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Colorado Supreme Court Holds that Hospitals Required to Bill Medicare Under Hospital Lien Statute

In Harvey v. Catholic Health Initiatives, No. 20SC261, 2021 Colo. LEXIS 823 (Colo. Sept. 13, 2021), the Colorado Supreme Court addressed separate cases brought by plaintiffs arguing that a hospital had violated Colorado’s Hospital Lien Statute by not billing Medicare and filing hospital liens. Under Colorado’s Hospital Lien Statute, Colo. Rev. Stat. § 38-27-101, hospitals must bill the “property and casualty insurer and the primary medical payer of benefits” before filing a lien.

The hospital argued that Medicare should not be billed because Medicare is a secondary payer under the Medicare Secondary Payer Statute. The court, however, explained that the MSP Statute does not provide for the creation or filing of hospital liens and leaves the issue to the states. As used in the hospital lien statute, the court found that the term “primary payer of benefits” was ambiguous and looked to the legislative history of the hospital lien statute. The court observed that the purpose of the hospital lien statute was to prevent hospitals from filing liens against patients without billing patients’ insurers and concluded that a hospital was required to bill Medicare when Medicare is a patient’s primary health insurer. The court also observed that the hospital lien statute does not require hospitals to bill Medicare if payment will be made or can reasonably be expected to be made by a property and casualty insurer. Rather, a hospital must bill any property and casualty insurers first and then bill Medicare if the property and casualty insurers do not promptly issue payment.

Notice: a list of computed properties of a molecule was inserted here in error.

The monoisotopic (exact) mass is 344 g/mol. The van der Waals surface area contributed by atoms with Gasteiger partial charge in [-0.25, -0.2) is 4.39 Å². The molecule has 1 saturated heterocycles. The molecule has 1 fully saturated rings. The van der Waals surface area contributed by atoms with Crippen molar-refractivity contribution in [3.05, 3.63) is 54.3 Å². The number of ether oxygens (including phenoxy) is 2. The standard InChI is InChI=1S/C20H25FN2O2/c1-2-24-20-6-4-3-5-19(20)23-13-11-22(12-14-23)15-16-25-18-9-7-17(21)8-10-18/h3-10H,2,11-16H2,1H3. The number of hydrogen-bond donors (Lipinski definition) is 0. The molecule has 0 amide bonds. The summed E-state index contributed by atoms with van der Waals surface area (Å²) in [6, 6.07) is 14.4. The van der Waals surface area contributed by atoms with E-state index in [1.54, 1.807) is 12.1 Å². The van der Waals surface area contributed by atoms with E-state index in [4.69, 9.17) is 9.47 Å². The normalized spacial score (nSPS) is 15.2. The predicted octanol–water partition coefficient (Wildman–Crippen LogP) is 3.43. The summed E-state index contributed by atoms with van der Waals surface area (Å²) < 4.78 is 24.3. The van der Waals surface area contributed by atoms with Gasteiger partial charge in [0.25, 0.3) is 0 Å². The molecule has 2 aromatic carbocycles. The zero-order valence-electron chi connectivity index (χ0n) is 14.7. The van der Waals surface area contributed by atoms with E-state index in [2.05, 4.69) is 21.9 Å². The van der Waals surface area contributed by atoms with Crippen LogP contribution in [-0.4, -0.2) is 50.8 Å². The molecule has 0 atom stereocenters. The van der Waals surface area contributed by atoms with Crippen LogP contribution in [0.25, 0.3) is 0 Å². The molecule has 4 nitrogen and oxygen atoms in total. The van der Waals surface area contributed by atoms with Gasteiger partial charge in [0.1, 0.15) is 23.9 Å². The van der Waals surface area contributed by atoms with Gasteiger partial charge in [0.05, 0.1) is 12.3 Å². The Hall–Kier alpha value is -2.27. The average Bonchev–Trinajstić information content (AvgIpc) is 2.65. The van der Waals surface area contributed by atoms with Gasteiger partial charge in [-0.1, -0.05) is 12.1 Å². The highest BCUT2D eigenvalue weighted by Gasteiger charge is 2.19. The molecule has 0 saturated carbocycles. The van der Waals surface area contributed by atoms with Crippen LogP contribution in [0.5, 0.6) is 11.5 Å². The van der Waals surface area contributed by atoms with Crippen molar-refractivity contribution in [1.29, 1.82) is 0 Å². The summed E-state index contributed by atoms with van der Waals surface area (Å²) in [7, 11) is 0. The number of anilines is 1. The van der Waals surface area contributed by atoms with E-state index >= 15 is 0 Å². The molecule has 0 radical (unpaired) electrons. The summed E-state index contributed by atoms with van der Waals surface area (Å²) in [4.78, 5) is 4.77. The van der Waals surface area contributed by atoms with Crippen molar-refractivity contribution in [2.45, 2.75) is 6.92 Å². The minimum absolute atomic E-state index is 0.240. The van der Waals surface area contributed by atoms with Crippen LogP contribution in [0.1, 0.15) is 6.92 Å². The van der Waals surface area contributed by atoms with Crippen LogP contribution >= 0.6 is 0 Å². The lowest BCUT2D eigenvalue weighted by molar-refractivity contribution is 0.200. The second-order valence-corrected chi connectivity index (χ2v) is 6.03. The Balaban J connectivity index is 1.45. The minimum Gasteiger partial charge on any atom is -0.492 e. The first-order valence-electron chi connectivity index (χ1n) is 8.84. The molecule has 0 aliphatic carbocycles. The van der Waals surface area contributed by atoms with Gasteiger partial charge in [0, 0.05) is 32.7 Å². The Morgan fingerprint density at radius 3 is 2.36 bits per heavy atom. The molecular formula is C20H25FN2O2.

In addressing the hospital’s argument that the MSP Statute preempted the hospital lien statute, the court found that a “primary payer” under the MSP Statute was not the same as a “primary medical payer of benefits” under the hospital lien statute. The court recognized that its construction of the hospital lien statute may result in some plaintiffs receiving a windfall since the amount of their claimed damages may exceed the amount paid by Medicare, but the court stated its belief that the hospital lien statute mandated such a result and that the legislature could clarify its intent through further legislation if the legislature did not intend for plaintiffs to receive a windfall.

The court’s analysis, of course, turned on the text of the hospital lien statute and its legislative history. Other courts may reach different conclusions about hospital lien statutes in other states.


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